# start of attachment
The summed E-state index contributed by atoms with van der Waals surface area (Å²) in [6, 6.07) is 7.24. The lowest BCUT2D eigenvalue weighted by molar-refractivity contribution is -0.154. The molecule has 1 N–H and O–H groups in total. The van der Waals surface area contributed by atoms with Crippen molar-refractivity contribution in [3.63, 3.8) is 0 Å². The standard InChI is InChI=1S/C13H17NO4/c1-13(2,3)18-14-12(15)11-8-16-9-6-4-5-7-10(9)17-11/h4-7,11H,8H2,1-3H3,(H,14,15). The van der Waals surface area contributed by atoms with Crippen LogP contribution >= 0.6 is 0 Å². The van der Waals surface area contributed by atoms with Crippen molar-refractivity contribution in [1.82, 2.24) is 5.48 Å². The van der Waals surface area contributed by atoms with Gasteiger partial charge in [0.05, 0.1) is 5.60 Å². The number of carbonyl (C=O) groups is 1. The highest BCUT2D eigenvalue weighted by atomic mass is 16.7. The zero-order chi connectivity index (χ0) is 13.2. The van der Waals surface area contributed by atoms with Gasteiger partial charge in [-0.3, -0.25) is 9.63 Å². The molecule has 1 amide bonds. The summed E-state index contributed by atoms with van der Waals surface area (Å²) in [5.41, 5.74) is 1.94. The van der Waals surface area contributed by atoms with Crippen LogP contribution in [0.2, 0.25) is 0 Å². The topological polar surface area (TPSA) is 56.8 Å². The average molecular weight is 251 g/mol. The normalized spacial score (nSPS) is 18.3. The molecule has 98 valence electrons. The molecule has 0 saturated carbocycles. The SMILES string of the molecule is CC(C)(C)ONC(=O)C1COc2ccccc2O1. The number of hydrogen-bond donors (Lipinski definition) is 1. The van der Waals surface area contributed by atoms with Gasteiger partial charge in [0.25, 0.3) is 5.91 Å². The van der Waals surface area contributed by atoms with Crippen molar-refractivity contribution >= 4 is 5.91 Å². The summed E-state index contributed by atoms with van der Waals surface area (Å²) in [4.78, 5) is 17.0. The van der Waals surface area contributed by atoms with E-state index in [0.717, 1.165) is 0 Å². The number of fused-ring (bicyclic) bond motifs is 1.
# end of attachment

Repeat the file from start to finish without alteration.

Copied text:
The summed E-state index contributed by atoms with van der Waals surface area (Å²) in [6, 6.07) is 7.24. The lowest BCUT2D eigenvalue weighted by molar-refractivity contribution is -0.154. The molecule has 1 N–H and O–H groups in total. The van der Waals surface area contributed by atoms with Crippen molar-refractivity contribution in [3.63, 3.8) is 0 Å². The standard InChI is InChI=1S/C13H17NO4/c1-13(2,3)18-14-12(15)11-8-16-9-6-4-5-7-10(9)17-11/h4-7,11H,8H2,1-3H3,(H,14,15). The van der Waals surface area contributed by atoms with Crippen LogP contribution >= 0.6 is 0 Å². The van der Waals surface area contributed by atoms with Crippen molar-refractivity contribution in [1.82, 2.24) is 5.48 Å². The van der Waals surface area contributed by atoms with Gasteiger partial charge in [0.05, 0.1) is 5.60 Å². The number of carbonyl (C=O) groups is 1. The highest BCUT2D eigenvalue weighted by atomic mass is 16.7. The zero-order chi connectivity index (χ0) is 13.2. The van der Waals surface area contributed by atoms with Gasteiger partial charge in [-0.3, -0.25) is 9.63 Å². The molecule has 1 amide bonds. The summed E-state index contributed by atoms with van der Waals surface area (Å²) in [5.41, 5.74) is 1.94. The van der Waals surface area contributed by atoms with Crippen LogP contribution in [0.2, 0.25) is 0 Å². The topological polar surface area (TPSA) is 56.8 Å². The average molecular weight is 251 g/mol. The normalized spacial score (nSPS) is 18.3. The molecule has 98 valence electrons. The molecule has 0 saturated carbocycles. The SMILES string of the molecule is CC(C)(C)ONC(=O)C1COc2ccccc2O1. The number of hydrogen-bond donors (Lipinski definition) is 1. The van der Waals surface area contributed by atoms with Gasteiger partial charge in [0.25, 0.3) is 5.91 Å². The van der Waals surface area contributed by atoms with Crippen molar-refractivity contribution >= 4 is 5.91 Å². The summed E-state index contributed by atoms with van der Waals surface area (Å²) in [4.78, 5) is 17.0. The van der Waals surface area contributed by atoms with E-state index in [0.717, 1.165) is 0 Å². The number of fused-ring (bicyclic) bond motifs is 1.